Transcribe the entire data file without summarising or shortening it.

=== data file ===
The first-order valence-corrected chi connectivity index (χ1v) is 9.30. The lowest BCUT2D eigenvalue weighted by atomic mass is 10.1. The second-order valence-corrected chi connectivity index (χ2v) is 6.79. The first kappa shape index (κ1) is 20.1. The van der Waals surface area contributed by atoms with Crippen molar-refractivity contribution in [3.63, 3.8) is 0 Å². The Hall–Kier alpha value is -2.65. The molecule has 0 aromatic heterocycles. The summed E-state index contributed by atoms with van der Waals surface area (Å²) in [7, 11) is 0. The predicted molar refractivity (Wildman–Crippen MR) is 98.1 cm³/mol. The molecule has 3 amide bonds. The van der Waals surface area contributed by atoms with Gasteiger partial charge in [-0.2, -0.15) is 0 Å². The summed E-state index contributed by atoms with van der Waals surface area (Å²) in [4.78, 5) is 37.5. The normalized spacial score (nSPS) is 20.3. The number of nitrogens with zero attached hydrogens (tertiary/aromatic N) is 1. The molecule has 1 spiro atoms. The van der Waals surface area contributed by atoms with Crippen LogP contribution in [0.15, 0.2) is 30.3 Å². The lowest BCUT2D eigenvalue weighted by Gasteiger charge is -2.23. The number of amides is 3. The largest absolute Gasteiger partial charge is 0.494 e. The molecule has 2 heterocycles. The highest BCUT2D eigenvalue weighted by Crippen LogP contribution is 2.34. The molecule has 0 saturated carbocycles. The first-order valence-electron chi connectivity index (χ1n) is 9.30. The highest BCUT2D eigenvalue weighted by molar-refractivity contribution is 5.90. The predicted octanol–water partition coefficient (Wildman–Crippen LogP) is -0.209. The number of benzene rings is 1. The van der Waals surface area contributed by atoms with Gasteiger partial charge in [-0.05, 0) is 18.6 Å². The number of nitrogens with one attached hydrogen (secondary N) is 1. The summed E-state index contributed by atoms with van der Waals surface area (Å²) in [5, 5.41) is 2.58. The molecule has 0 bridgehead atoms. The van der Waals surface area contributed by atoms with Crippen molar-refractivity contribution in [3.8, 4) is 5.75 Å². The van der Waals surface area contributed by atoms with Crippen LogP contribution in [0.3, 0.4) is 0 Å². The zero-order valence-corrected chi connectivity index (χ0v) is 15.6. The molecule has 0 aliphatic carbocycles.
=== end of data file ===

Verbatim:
The first-order valence-corrected chi connectivity index (χ1v) is 9.30. The lowest BCUT2D eigenvalue weighted by atomic mass is 10.1. The second-order valence-corrected chi connectivity index (χ2v) is 6.79. The first kappa shape index (κ1) is 20.1. The van der Waals surface area contributed by atoms with Crippen molar-refractivity contribution in [3.63, 3.8) is 0 Å². The Hall–Kier alpha value is -2.65. The molecule has 0 aromatic heterocycles. The summed E-state index contributed by atoms with van der Waals surface area (Å²) in [7, 11) is 0. The predicted molar refractivity (Wildman–Crippen MR) is 98.1 cm³/mol. The molecule has 3 amide bonds. The van der Waals surface area contributed by atoms with Gasteiger partial charge in [-0.2, -0.15) is 0 Å². The summed E-state index contributed by atoms with van der Waals surface area (Å²) in [4.78, 5) is 37.5. The normalized spacial score (nSPS) is 20.3. The number of nitrogens with zero attached hydrogens (tertiary/aromatic N) is 1. The molecule has 1 spiro atoms. The van der Waals surface area contributed by atoms with Crippen LogP contribution in [0.15, 0.2) is 30.3 Å². The lowest BCUT2D eigenvalue weighted by Gasteiger charge is -2.23. The number of amides is 3. The largest absolute Gasteiger partial charge is 0.494 e. The molecule has 2 heterocycles. The highest BCUT2D eigenvalue weighted by Crippen LogP contribution is 2.34. The molecule has 0 saturated carbocycles. The first-order valence-electron chi connectivity index (χ1n) is 9.30. The highest BCUT2D eigenvalue weighted by molar-refractivity contribution is 5.90. The predicted octanol–water partition coefficient (Wildman–Crippen LogP) is -0.209. The number of benzene rings is 1. The van der Waals surface area contributed by atoms with Gasteiger partial charge in [-0.05, 0) is 18.6 Å². The number of nitrogens with one attached hydrogen (secondary N) is 1. The summed E-state index contributed by atoms with van der Waals surface area (Å²) in [5, 5.41) is 2.58. The molecule has 0 bridgehead atoms. The van der Waals surface area contributed by atoms with Crippen molar-refractivity contribution in [3.8, 4) is 5.75 Å². The van der Waals surface area contributed by atoms with Crippen LogP contribution in [0.3, 0.4) is 0 Å². The zero-order valence-corrected chi connectivity index (χ0v) is 15.6. The molecule has 0 aliphatic carbocycles.